“For light and life!” That is what the Jedi of the High Republic era fight for. To a certain extent, that’s true. They’ve protected various worlds and civilians from the frightful and violent Nihil, a band of pirates and marauders that have been terrorizing the galaxy to destroy the Jedi. They’ve sacrificed themselves to fight for the light, even against terrifying creatures who can turn the Jedi into desiccated husks. The Jedi do fight for everyone – or at least, they believe they do.

While reading and watching the stories of the High Republic era, it’s become clear to me that the Jedi fight for everyone who fits into their own, rather limited, worldview. Those who view the Force differently, those who use the Force differently, are automatically subject to the Jedi’s scrutiny, often to a very restrictive extent. Can the Jedi truly be a moral force in the galaxy if they are so easily willing to impose their own beliefs on others? Even if they have no proof that those people have harmed anyone else?

In that episode of The Acolyte, there is a lot of emphasis on how and when Force-sensitive younglings join the Jedi Order. Though the coven is told that they will not test the twins without their mothers’ permission, the witches aren’t given much of a choice. One of the Jedi who arrives at the coven, Master Sol, tells Osha that he was given the choice to join the Jedi when he was just four years old. Osha, being roughly eight years old, is excited by the prospect.

The Jedi are a galactic organization – they have abilities, resources, and weapons that others can only dream of. Can they genuinely be a force for good if there are so few who can oppose them?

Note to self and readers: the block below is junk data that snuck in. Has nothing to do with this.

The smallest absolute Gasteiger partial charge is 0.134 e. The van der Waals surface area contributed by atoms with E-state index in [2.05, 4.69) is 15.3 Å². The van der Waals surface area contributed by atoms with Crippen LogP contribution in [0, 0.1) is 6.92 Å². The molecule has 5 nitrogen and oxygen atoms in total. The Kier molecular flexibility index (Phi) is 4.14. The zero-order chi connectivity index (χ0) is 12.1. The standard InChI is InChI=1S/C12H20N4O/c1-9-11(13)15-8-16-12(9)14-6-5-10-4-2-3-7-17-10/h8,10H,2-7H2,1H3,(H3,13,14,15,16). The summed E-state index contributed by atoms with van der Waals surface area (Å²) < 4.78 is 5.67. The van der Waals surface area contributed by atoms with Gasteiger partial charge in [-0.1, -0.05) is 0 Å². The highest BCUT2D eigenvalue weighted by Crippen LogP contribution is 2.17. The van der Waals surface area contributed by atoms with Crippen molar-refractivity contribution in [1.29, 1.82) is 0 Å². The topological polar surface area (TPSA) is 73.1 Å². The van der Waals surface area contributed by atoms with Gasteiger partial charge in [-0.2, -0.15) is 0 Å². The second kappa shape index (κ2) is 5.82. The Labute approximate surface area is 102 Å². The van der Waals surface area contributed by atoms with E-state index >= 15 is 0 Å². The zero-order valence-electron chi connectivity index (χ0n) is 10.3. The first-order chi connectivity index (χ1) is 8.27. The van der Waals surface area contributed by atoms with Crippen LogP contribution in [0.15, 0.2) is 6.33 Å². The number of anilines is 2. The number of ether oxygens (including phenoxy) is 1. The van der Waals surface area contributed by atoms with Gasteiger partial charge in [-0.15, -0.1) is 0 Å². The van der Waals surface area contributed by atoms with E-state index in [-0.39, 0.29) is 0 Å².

Sol’s comment stuck with me, though. Previously, Star Wars has always implied that the parents are given a choice as well, but ultimately, depending on the child’s age, it seems they have a choice in the matter, too. This may seem diplomatic to the Jedi, but can a four-year-old ever truly understand the implications of joining the Order? Sol mentions that he always knew he was different from his family, but that doesn’t necessarily mean that his family couldn’t have raised him.

It’s a difficult conundrum, but this episode of The Acolyte, and other stories within The High Republic, proved to me that the Jedi aren’t always aware of the power imbalance between them and those they come into contact with. The Jedi are a galactic organization – they have abilities, resources, and weapons that others can only dream of. Can they genuinely be a force for good if there are so few who can oppose them? Should they be surprised when others disagree with them? It’s difficult to say.

It seems that the Jedi have yet to find the right balance. There’s a difference between standing against groups like the Sith and the Nihil, who are willing to commit atrocious acts of violence against anyone who stands in their way, and standing up to groups who haven’t truly done anything wrong (yet) or cannot physically defend themselves from the Jedi’s will. Star Wars: The High Republic examines this problem thoroughly, and the Jedi’s stories are all the more interesting because of it.